Like Hitler Trump wants to get rid of the undesirables. If you think that is an exaggeration here is the headline from CNN, “Trump plots mass detention and deportation of undocumented immigrants should he regain power”. In May Reuters wrote that if elected again “he would seek to end automatic citizenship for children born in the United States to immigrants in the country illegally” and further he “said in a campaign video posted to Twitter that he would issue an executive order instructing federal agencies to stop what is known as birthright citizenship”.

Never mind that the latter is codified in the Constitution. But he also said regarding the 2020 election “A Massive Fraud of this type and magnitude allows for the termination of all rules, regulations, and articles, even those found in the Constitution”.

We want freedom of speech but there used to be limits, such as, you can’t cry fire in a crowded theater. Now the public seems to want screaming and sensational statements. Situations have to go to extremes for the press to call it like it is, but foul rhetoric is spewed across our headlines every day while congressmen criticize social media for not policing hate speech.

I am damn right to be scared and you should be too.

Sunday, November 19, 2023

The Frick Collection’s Last Exhibition at the Frick Madison

As a writer, a number of museums grant me privileges that I wish I could make full use of. I get press notices and releases and can, at least in theory, go to press previews. Living in Santa Fe I cannot easily take advantage of many.

Recently I received an invitation from the Frick Collection for the preview of their final exhibition in their Madison Avenue space. By the time you read this, the exhibition will have opened. It will neither be the largest nor the most complicated they have ever done though it definitely must have been a masterstroke of International Diplomacy. The exhibition is called “Bellini and Giorgione in the House of Taddeo Contarini”.

If you have read these Missives for a while, you already know that “St. Francis in the Desert” by Giovanni Bellini (1430-1516). has been my favorite painting in the Frick, since I was a child. It is being placed “in dialog” with Vienna’s Kunsthistoricsches Museum “Three Philosophers” by Giorgione. Only six works are generally accepted by Giorgione’s hand, and it is not a common occurrence for a museum to lend a prized work of such importance. Think of the risks involved in transatlantic shipments and the concerns of having another institution dealing with one of your precious “children”. Should, god forbid, something happen to this picture that is being sent to an institution over 4,000 miles away, the political fallout alone would be seismic!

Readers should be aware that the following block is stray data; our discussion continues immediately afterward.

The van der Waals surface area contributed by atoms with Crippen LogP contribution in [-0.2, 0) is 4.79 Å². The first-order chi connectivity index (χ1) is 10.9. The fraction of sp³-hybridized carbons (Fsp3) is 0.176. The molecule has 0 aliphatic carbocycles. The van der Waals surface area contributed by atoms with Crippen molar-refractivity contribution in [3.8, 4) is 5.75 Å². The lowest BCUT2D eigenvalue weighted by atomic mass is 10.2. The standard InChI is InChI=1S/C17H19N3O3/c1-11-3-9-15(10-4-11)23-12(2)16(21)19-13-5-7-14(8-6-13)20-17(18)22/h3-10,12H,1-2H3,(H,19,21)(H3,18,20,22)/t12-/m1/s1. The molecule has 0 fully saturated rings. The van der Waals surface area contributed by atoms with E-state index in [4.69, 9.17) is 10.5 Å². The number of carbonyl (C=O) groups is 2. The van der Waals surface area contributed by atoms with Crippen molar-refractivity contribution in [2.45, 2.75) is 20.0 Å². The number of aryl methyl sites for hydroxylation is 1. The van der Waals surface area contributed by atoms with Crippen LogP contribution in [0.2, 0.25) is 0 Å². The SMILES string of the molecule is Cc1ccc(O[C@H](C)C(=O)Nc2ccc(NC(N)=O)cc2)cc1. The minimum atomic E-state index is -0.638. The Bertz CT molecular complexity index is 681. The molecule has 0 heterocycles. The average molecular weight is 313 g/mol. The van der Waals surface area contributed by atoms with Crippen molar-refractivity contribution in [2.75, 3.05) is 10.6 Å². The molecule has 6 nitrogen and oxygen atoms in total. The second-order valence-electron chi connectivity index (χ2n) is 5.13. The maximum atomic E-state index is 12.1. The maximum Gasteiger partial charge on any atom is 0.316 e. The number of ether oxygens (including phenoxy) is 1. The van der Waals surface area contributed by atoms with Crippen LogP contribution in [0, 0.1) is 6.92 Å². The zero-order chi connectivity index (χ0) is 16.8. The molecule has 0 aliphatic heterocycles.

Giorgione (circa 1477/78 – 1510), is one of the earliest and most influential Renaissance painters although there is little known about him. Since he died young at 32 or 33, Giorgio Vasari (1512-1574) in his Lives of the Artists, stated that the cause was probably the plague of that period.

Giovanni Bellini painted a dozen times as many paintings. I venture that “St. Frances in the Desert” is his best and most famous. By now you are wondering, so, what do these two works have to do with each other? The answer is quite simply that they were owned by the same collector, a Venetian nobleman, Taddeo Contarini (circa 1466-1540). It is thought that quite possibly “The Three Philosophers” was commissioned by Contarini as the companion piece to “St. Francis in the Desert”. According to the Vice-Director and Chief Curator of the Museum, Xavier F. Salomon, Contarini is best known for owning these two masterpieces. Let me not forget to say that Salomon has written an accompanying book about these two masterpieces and their owner, available at the Museum and on Amazon.

The Kunsthistorisches Museum entry on their painting says that it has been seriously cut on the left-hand side. In a paper by Patrick Boucheron, he writes, “The cavern clearly once dominated the original picture, of which 20 centimeters of the left side was chopped off in the eighteenth century – which explains why the first accounts of the workplace such emphasis on the scenery.”

The many questions that surround these complex works may be illuminated either in the show or in the accompanying book. Why the title of Giorgione’s “The Three Philosophers” is accepted today though it had had other titles such as The Three Astronomers, The Three Ages of Man, and The Magi in the past. Why was the painting cut?